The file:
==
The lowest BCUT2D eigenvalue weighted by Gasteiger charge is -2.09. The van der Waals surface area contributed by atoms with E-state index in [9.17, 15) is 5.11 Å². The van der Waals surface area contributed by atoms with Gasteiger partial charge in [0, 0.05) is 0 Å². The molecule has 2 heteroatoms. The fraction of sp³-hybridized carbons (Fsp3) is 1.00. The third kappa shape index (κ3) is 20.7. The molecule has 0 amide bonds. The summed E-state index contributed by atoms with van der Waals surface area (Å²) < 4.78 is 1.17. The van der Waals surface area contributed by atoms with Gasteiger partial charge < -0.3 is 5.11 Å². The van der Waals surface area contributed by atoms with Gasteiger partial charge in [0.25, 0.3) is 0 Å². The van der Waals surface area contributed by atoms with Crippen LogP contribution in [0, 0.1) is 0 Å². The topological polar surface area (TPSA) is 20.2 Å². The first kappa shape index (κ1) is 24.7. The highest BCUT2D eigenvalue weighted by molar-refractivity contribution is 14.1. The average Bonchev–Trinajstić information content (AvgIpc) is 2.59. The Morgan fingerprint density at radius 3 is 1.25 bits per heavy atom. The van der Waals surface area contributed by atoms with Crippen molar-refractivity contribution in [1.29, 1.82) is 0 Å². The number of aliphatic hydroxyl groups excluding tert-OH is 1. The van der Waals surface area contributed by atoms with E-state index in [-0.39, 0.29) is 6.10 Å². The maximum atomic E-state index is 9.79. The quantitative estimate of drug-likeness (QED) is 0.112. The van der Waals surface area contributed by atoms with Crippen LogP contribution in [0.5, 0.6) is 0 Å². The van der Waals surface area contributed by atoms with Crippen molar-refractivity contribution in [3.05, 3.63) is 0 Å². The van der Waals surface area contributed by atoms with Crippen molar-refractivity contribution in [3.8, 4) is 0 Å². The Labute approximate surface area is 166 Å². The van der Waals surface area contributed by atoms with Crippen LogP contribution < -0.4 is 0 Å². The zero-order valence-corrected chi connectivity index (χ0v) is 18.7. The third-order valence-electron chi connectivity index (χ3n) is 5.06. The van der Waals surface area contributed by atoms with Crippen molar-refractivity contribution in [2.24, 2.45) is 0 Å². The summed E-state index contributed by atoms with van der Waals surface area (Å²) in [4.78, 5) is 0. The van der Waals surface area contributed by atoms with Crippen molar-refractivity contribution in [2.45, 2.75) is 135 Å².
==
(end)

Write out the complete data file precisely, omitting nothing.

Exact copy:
The lowest BCUT2D eigenvalue weighted by Gasteiger charge is -2.09. The van der Waals surface area contributed by atoms with E-state index in [9.17, 15) is 5.11 Å². The van der Waals surface area contributed by atoms with Gasteiger partial charge in [0, 0.05) is 0 Å². The molecule has 2 heteroatoms. The fraction of sp³-hybridized carbons (Fsp3) is 1.00. The third kappa shape index (κ3) is 20.7. The molecule has 0 amide bonds. The summed E-state index contributed by atoms with van der Waals surface area (Å²) < 4.78 is 1.17. The van der Waals surface area contributed by atoms with Gasteiger partial charge < -0.3 is 5.11 Å². The van der Waals surface area contributed by atoms with Gasteiger partial charge in [0.25, 0.3) is 0 Å². The van der Waals surface area contributed by atoms with Crippen LogP contribution in [0, 0.1) is 0 Å². The topological polar surface area (TPSA) is 20.2 Å². The first kappa shape index (κ1) is 24.7. The highest BCUT2D eigenvalue weighted by molar-refractivity contribution is 14.1. The average Bonchev–Trinajstić information content (AvgIpc) is 2.59. The Morgan fingerprint density at radius 3 is 1.25 bits per heavy atom. The van der Waals surface area contributed by atoms with Crippen molar-refractivity contribution in [1.29, 1.82) is 0 Å². The number of aliphatic hydroxyl groups excluding tert-OH is 1. The van der Waals surface area contributed by atoms with E-state index in [-0.39, 0.29) is 6.10 Å². The maximum atomic E-state index is 9.79. The quantitative estimate of drug-likeness (QED) is 0.112. The van der Waals surface area contributed by atoms with Crippen LogP contribution in [0.5, 0.6) is 0 Å². The van der Waals surface area contributed by atoms with Crippen molar-refractivity contribution in [3.05, 3.63) is 0 Å². The van der Waals surface area contributed by atoms with Crippen molar-refractivity contribution in [3.8, 4) is 0 Å². The Labute approximate surface area is 166 Å². The van der Waals surface area contributed by atoms with Crippen LogP contribution < -0.4 is 0 Å². The zero-order valence-corrected chi connectivity index (χ0v) is 18.7. The third-order valence-electron chi connectivity index (χ3n) is 5.06. The van der Waals surface area contributed by atoms with Crippen molar-refractivity contribution in [2.24, 2.45) is 0 Å². The summed E-state index contributed by atoms with van der Waals surface area (Å²) in [4.78, 5) is 0. The van der Waals surface area contributed by atoms with Crippen molar-refractivity contribution in [2.45, 2.75) is 135 Å².